Norman, Wynnyk, Vance: Drawing the line between politics and leadership in the CAF

Lieutenant General (Retired) Guy Thibault, Chair of the Conference of Defence Associations Institute and former Vice Chief of Defence Staff (2013-2016)


Today in National Defence Headquarters marked the change of appointment of Vice Chief of Defence Staff (VCDS) between two outstanding career military leaders Lieutenant General Paul Wynnyk to Lieutenant General Jean-Marc Lanthier.  LGen Wynnyk can hold his head very high, as his incredible military service comes to a somewhat abrupt end.  He served with distinction and answered the call time and again over his 38+ year career including being asked to leave his prestigious appointment as Commander of the Canadian Army early to take on one of the most challenging assignments in the Canadian Forces (and perhaps in Government) as the Vice Chief of Defence Staff (VCDS).  It is however disappointing to see him leaving the Canadian Forces in the shadow of the complex matters involving former VCDS Vice Admiral Mark Norman.

There has been a great deal of media and political interest in the Mark Norman affair given the unprecedented suspension and perceived poor treatment of such a high-ranking military commander and his family.   In the aftermath of the stay of proceedings against VAdm Norman him and his subsequent retirement, combined with the unexpected departure of LGen Wynnyk it is not too surprising to see the inevitable finger pointing and ‘blame game’ with various commentators accusing both the Liberal Government and the Chief of Defence Staff (CDS) General Jonathan Vance for contributing to the upheaval within the senior ranks of the military and the untimely end of the careers of two distinguished officers.

The burden of responsibility for the suspension of VAdm Norman rested wholly with the CDS in accordance with his responsibilities outlined in the National Defence Act, as were the internal Canadian Forces decisions surrounding VCDS succession. While it is easy in hindsight for some to second guess our most senior military leader’s judgement in these matters, it must be pointed out that the outset General Vance had no way of knowing how long or what the outcome would be from the RCMP-led investigations and eventual legal proceedings taken by the Crown against VAdm Norman.  Suspending his VCDS, was undoubtedly one of the hardest personal decisions that Gen Vance has had to make in his career, and in the circumstances, totally appropriate.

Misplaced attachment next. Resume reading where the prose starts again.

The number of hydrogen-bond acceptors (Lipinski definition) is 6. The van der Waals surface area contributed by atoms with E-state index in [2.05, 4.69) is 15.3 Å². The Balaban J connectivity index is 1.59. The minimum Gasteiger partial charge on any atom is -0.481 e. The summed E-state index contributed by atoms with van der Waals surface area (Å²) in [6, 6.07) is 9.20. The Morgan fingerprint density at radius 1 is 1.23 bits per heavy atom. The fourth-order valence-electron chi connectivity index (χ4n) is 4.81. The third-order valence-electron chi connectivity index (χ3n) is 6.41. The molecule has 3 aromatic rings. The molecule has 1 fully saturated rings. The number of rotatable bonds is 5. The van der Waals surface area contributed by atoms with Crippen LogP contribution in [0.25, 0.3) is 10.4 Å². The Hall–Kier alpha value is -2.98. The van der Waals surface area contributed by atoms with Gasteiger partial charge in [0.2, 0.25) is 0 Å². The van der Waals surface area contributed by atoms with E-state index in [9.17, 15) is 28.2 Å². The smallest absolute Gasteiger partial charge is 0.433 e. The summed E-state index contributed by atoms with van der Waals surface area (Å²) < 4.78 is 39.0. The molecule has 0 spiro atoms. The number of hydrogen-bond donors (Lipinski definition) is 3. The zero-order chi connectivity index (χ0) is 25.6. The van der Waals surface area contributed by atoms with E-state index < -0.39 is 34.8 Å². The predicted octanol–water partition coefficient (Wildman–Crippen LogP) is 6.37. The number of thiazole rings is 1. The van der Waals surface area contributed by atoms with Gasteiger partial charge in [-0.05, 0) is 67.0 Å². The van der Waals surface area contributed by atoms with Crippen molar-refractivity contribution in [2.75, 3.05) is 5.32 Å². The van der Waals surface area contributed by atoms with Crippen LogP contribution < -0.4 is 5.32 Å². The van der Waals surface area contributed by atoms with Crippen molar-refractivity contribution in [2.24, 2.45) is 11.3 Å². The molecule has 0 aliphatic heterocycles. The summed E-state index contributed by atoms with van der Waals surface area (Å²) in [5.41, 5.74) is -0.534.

The fallout from Admiral Norman’s suspension was hard to manage given the importance of the role that the VCDS plays in National Defence, not only serving as the Acting Chief of Defence in the absence of the Chief, but placed at the epicentre of National Defence where the military strategic level issues and staffs intersect with the Deputy Minister and civilian members of DND, Central Agencies and partner Ministries and Canada’s political leadership.  It is hard to overstate the importance of the role of VCDS in the effective day-to-day functioning of the Military/Civilian Defence Team.   The fact that the investigation and legal proceedings against VAdm Norman was unfolding in the immediate timeframe following the release of the new Defence Policy “Strong Secure Engaged” made this situation much worse.

The Chief’s steps to immediately fill the gap behind Norman were very logical with the Commander of the RCN VAdm Llyod as the Acting VCDS until an interim solution could be coordinated with LGen Parent eventually repatriated from a NATO post in Italy pending resolution of the Norman situation. When it became increasingly clear that legal proceedings against the former Vice would not be resolved in a short time frame, the Chief was left with little choice but to find a permanent replacement and there was no better candidate than the Commander of the Canadian Army at the time, LGen Wynnyk.

While understandably disappointed to have to leave his post as Army Commander, in accepting the position LGen Wynnyk had secured a number of assurances from the Chief including that his appointment would be made substantive (neither Acting or Interim VCDS), that his Imposed Restriction would be extended and that he would serve in the post for two years. Based on his resignation letter it is clear that not all of these honest commitments by the Chief at the time could be guaranteed given the evolving situation surrounding Mark Norman.

Some loyal friends and supporters of VAdm Norman and LGen Wynnyk are looking to blame someone for what has happened to these highly respected officers and some detractors of the current CDS and opponents of the current Government have openly placed the blame on the Chief or the Prime Minister. In my view these criticisms are unwarranted and worryingly risk politicizing the role of Chief of the Defence Staff and the senior leadership of our Armed Forces.

With the benefit of hindsight and seeing how all of these issues unfolded, those in positions of authority regarding the RCMP investigation, charges and legal proceedings against VAdm Norman might well have wished they acted or made different decisions. In the end however, all decisions regarding the Vice Chief of Defence were the CDS’s decisions and based on my personal experience with General Vance and the outstanding military leaders I worked with over my 38 years in uniform, I trust that in these matters he has always acted with integrity, a profound sense of duty, honour and service and most certainly always in the best interests of the Canadian Forces, Canada’s National Defence and our Nation’s security


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